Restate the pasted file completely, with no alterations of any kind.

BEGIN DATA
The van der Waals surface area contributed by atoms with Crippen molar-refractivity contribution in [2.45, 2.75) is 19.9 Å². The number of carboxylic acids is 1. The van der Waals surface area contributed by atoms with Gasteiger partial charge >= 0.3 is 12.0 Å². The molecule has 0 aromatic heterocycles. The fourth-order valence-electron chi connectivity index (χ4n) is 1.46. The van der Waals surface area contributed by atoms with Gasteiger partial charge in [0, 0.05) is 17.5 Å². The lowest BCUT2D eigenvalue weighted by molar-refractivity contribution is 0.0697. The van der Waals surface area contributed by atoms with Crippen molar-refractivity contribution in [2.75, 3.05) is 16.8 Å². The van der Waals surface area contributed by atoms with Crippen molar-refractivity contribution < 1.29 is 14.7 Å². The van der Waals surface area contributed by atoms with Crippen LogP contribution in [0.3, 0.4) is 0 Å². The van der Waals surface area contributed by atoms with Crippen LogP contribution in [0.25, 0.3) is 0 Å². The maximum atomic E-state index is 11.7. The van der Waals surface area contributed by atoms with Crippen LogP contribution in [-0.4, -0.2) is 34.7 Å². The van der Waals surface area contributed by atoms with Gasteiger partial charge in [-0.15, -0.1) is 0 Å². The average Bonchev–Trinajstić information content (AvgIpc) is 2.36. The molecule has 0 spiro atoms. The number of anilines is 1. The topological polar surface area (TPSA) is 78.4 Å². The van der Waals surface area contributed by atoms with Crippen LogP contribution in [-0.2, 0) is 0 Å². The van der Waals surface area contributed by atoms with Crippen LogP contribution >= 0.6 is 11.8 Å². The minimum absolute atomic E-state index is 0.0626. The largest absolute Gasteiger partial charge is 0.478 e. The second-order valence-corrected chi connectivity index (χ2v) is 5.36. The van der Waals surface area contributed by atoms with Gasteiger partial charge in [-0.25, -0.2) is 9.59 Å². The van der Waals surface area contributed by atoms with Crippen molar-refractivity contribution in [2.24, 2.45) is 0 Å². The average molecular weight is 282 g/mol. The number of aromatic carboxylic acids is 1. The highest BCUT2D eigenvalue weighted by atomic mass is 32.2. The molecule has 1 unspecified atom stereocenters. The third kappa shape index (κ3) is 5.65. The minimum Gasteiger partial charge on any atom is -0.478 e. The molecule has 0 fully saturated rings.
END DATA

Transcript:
The van der Waals surface area contributed by atoms with Crippen molar-refractivity contribution in [2.45, 2.75) is 19.9 Å². The number of carboxylic acids is 1. The van der Waals surface area contributed by atoms with Gasteiger partial charge >= 0.3 is 12.0 Å². The molecule has 0 aromatic heterocycles. The fourth-order valence-electron chi connectivity index (χ4n) is 1.46. The van der Waals surface area contributed by atoms with Gasteiger partial charge in [0, 0.05) is 17.5 Å². The lowest BCUT2D eigenvalue weighted by molar-refractivity contribution is 0.0697. The van der Waals surface area contributed by atoms with Crippen molar-refractivity contribution in [2.75, 3.05) is 16.8 Å². The van der Waals surface area contributed by atoms with Crippen molar-refractivity contribution < 1.29 is 14.7 Å². The van der Waals surface area contributed by atoms with Crippen LogP contribution in [0.3, 0.4) is 0 Å². The van der Waals surface area contributed by atoms with Crippen LogP contribution in [0.25, 0.3) is 0 Å². The maximum atomic E-state index is 11.7. The van der Waals surface area contributed by atoms with Crippen LogP contribution in [-0.4, -0.2) is 34.7 Å². The van der Waals surface area contributed by atoms with Gasteiger partial charge in [-0.15, -0.1) is 0 Å². The average Bonchev–Trinajstić information content (AvgIpc) is 2.36. The molecule has 0 spiro atoms. The number of anilines is 1. The topological polar surface area (TPSA) is 78.4 Å². The van der Waals surface area contributed by atoms with Crippen LogP contribution in [-0.2, 0) is 0 Å². The van der Waals surface area contributed by atoms with Crippen LogP contribution >= 0.6 is 11.8 Å². The minimum absolute atomic E-state index is 0.0626. The largest absolute Gasteiger partial charge is 0.478 e. The second-order valence-corrected chi connectivity index (χ2v) is 5.36. The van der Waals surface area contributed by atoms with Gasteiger partial charge in [-0.25, -0.2) is 9.59 Å². The van der Waals surface area contributed by atoms with Crippen molar-refractivity contribution in [2.24, 2.45) is 0 Å². The average molecular weight is 282 g/mol. The number of aromatic carboxylic acids is 1. The highest BCUT2D eigenvalue weighted by atomic mass is 32.2. The molecule has 1 unspecified atom stereocenters. The third kappa shape index (κ3) is 5.65. The minimum Gasteiger partial charge on any atom is -0.478 e. The molecule has 0 fully saturated rings.